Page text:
FIG. 5 illustrates an alternate form of the impingement baffle, designated 52, wherein a plurality of the individual impingement baffles are integrally formed together in a unitary member defining a bellows for elastically accommodating differential thermal movement between the corresponding hubs 46 thereof. The one-piece baffle 52 may also be formed of relatively thin metal for reducing centrifugal loads therefrom, and improving the radial flexibility of the bellows. The one-piece baffle is preferred over the multiple segment baffle disclosed above for maintaining flow channeling continuity from hub to hub.
The bellows is trapped in the airfoil at respective ones of the hubs 46, and differential thermal expansion and contraction between the hubs is accommodated by elastic deflection thereof. The multiple hubs 46 distribute the centrifugal loads into the airfoil seats 32 and securely trap the baffle over its entire length in the airfoil instead of at simply one location thereof. In this embodiment, the radial slots 50 in the several hubs 46 may be aligned together for also increasing the axial or longitudinal flexibility of the unitary impingement baffle 52.
The cooling air 24 channeled through the impingement baffle as illustrated in FIG. 2 is discharged from the baffle through the apertures in the tube 48 in impingement against the internal surfaces of the pressure and suction sides of the airfoil, as well as the internal surfaces of the radial partitions therein. The spent impingement air may then be discharged from the airfoil through various discharge holes such as conventional film cooling holes 54 disposed in flow communication therewith in a conventional manner.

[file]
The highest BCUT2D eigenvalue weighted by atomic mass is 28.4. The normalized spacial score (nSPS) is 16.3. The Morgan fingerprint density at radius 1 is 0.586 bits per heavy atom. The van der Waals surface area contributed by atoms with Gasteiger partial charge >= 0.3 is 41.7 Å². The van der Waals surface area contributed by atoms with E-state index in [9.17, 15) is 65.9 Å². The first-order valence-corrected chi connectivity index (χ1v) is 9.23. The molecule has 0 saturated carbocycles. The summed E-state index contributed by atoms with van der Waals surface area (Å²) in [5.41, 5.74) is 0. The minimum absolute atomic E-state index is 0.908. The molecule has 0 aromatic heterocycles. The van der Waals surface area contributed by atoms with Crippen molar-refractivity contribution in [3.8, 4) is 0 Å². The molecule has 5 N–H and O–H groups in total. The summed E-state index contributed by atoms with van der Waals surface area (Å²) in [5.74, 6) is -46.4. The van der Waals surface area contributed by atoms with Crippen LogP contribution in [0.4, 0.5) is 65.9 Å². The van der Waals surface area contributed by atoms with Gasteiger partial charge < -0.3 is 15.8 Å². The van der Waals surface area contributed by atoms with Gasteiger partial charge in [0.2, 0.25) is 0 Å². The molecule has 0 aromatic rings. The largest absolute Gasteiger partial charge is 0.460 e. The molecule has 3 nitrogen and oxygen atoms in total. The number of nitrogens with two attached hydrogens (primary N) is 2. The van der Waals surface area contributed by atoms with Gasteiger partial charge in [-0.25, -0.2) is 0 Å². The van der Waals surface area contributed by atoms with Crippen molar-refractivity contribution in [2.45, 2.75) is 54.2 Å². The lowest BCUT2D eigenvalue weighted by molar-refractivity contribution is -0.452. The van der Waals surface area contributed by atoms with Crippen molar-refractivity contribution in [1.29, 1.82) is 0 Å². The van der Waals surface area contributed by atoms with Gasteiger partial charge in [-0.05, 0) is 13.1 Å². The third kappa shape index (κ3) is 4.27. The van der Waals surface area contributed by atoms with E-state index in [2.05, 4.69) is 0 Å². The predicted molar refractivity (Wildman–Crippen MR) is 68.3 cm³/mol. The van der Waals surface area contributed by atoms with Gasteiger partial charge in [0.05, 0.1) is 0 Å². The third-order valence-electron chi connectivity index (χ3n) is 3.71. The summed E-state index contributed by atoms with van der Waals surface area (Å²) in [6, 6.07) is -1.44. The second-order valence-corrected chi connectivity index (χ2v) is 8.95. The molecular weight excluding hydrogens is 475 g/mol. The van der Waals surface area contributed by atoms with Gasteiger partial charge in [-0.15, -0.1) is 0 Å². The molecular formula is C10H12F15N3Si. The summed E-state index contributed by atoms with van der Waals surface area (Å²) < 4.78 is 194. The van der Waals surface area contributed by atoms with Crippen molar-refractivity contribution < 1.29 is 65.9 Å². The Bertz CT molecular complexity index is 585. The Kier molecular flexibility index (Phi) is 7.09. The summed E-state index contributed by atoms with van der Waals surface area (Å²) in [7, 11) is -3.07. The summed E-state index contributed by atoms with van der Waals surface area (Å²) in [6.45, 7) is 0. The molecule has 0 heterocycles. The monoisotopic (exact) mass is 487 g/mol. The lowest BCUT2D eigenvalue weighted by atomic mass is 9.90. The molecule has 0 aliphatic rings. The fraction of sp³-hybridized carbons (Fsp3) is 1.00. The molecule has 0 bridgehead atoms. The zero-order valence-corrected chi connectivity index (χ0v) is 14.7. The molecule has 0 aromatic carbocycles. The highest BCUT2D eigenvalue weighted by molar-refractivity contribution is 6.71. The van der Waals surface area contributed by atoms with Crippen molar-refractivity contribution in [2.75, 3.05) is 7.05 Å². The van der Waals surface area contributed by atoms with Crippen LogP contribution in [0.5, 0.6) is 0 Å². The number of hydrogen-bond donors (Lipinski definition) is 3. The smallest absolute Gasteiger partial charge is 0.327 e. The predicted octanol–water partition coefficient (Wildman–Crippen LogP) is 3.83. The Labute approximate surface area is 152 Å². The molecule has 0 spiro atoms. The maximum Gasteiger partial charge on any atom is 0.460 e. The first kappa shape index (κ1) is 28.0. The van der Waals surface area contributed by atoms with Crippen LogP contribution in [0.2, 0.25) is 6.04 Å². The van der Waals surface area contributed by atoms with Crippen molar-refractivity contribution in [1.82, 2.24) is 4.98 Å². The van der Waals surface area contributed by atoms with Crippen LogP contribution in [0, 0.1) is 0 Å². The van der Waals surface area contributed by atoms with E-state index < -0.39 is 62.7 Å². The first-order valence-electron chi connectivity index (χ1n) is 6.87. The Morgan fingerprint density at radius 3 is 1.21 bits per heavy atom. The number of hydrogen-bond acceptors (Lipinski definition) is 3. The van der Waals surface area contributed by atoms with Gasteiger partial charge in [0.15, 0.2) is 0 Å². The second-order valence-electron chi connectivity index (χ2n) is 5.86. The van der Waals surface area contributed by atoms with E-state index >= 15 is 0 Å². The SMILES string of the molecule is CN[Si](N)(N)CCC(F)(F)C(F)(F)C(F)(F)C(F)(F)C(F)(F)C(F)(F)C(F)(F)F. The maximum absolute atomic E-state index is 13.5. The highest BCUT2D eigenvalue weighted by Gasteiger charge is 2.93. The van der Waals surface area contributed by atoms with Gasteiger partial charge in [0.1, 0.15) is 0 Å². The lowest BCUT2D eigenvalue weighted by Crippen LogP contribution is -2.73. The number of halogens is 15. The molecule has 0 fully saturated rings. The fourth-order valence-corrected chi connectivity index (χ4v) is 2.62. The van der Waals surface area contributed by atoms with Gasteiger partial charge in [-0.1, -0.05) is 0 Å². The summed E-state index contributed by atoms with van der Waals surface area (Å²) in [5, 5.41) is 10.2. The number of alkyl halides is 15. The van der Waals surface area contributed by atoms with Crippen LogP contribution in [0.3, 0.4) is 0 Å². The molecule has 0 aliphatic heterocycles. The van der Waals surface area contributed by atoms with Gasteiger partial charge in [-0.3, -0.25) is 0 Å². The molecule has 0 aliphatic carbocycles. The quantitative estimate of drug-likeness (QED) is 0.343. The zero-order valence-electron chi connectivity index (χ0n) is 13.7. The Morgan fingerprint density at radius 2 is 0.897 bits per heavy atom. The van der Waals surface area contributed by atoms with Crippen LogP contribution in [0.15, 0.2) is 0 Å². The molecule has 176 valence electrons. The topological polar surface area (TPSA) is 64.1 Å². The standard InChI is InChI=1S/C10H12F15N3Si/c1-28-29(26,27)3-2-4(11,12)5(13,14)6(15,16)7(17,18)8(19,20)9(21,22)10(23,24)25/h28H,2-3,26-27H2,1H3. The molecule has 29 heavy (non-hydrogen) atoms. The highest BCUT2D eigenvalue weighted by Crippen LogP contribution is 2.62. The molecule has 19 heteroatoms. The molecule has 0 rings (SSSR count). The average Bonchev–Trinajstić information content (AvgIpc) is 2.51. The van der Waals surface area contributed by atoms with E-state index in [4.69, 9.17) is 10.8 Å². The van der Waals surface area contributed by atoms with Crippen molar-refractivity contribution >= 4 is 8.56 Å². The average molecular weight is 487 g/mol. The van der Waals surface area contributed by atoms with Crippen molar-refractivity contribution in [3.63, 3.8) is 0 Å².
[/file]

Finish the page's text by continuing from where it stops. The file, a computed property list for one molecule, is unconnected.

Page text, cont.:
As indicated above, the ability to form the airfoil initially in two parts allows the ability to precision machine the various internal features therein such as the radial cooling air passages 44 and the corresponding baffle seats 32 therein. The baffles 34,52 may be separately precision manufactured and then assembled into their respective seats 32 for being trapped between the two parts when they are bonded together to form the resulting, unitary airfoil 10. In this way, the impingement baffle may be otherwise optimized in configuration as desired for individual vane or blade applications formed in two parts in accordance with the present invention. Both the cooling effectiveness of the impingement baffle may be optimized, and its strength under centrifugal and thermal loads in the airfoil may be maximized.
Corresponding improvements in blade damping may also be effected in accordance with the improved method of manufacture of the present invention. Typical blade dampers are located at the root or platform of the blade and have limited effectiveness since vibratory displacement typically increases toward the tip of the blade. As initially shown in FIG. 1, the insert in the form of the damper 38 may be loosely trapped in its seat 36 near the radially outer end of the airfoil for permitting limited vibratory movement therebetween for frictional or coulomb damping vibration of the airfoil during operation.